Tooth extraction is within the scope of endodontics. One of the most common procedures performed by an endodontist is root canal treatment. This therapy removes inflamed or infected matter from the inside of a tooth, often to help prevent the patient from needing an extraction. However, there are cases where a dental problem extends beyond these internal spaces and a tooth also requires microsurgical treatments to save itself.
If the pulp layer (dental nerve) of the tooth is damaged, diseased, or even dead, the only way to save the tooth is root canal treatment. We will numb the tooth with local anesthesia and then create a small opening in the tooth, exposing the canals. We use CBCT scans and 3D imaging microscopes, when necessary, to achieve this. When the endodontist performs root canal treatment, the infected pulp is removed and the inside of the tooth is meticulously cleaned and disinfected.
The space will then be filled and sealed with a rubber-like material. After treatment, the tooth will receive a new crown or filling to strengthen it and it will resume normal function like any other tooth. Often referred to as “tooth-saving specialists,” endodontists focus on saving sore or diseased teeth. They are best known for providing root canal treatments.
An endodontist will examine your condition and recommend the best treatment procedure to save your teeth. General dentists have basic training in the problems that endodontists and oral surgeons treat, but they usually don't have the extensive knowledge that these specialists have gained through training and practice. You'll want immediate treatment from an endodontist as soon as your dentist recommends this type of care. Unlike traditional dentists, both endodontists and oral surgeons have received specialized training in different areas of the dental field.
If you are dealing with toothache, whether it is dull and aching or sharp and throbbing, it can usually be difficult to bite and chew, and an endodontist may need to be consulted. However, if your circumstance is more complicated, he or she will likely refer you to an endodontist for proper care. There are distinct differences in what an endodontist will do versus an oral surgeon and how each one stands out. An endodontist is a specialist in preserving your teeth by performing root canal treatments and related surgeries to help save diseased teeth.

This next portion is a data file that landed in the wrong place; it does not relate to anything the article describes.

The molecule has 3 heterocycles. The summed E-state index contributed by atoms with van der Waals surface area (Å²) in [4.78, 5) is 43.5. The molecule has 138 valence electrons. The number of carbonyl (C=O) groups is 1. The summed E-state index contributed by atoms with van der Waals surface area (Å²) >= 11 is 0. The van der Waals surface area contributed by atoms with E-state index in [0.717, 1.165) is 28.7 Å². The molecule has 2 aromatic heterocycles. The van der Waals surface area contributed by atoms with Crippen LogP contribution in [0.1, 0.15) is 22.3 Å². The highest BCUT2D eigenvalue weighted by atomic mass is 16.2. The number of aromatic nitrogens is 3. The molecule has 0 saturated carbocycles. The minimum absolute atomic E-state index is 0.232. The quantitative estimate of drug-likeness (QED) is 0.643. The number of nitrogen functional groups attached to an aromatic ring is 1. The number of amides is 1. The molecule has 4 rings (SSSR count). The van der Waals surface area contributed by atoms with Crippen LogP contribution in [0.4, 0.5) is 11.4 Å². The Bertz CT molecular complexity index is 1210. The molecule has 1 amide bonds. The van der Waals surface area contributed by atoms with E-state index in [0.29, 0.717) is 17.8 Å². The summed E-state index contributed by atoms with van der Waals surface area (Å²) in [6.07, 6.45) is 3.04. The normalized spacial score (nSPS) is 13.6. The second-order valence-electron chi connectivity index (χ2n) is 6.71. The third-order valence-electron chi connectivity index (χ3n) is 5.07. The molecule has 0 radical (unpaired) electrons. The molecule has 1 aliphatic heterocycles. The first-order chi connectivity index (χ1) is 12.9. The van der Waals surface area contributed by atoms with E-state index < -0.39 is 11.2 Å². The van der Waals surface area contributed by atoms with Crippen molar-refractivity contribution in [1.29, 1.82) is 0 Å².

Like general dentists, both endodontists and oral surgeons prioritize caring for the gums, teeth, and mouth. After completing a four-year dental training program, endodontists have to go through an additional two or three years in endodontic care. After finishing dental school, students who aspire to be endodontists will continue their studies with two or three years in a program specializing in advanced endodontics. Endodontists perform surgeries that address diseases in small spaces, such as microscopic anatomy of root ends.
To help with operations on microscopic canals inside the tooth, endodontists use high-tech imaging equipment to guide them before microsurgery and use dental surgical microscopes during surgery to ensure excellent visibility. If you need root canal treatment from an endodontist you can trust, contact North Shore %26 Brookline Endodontics today at a location that works best for you.
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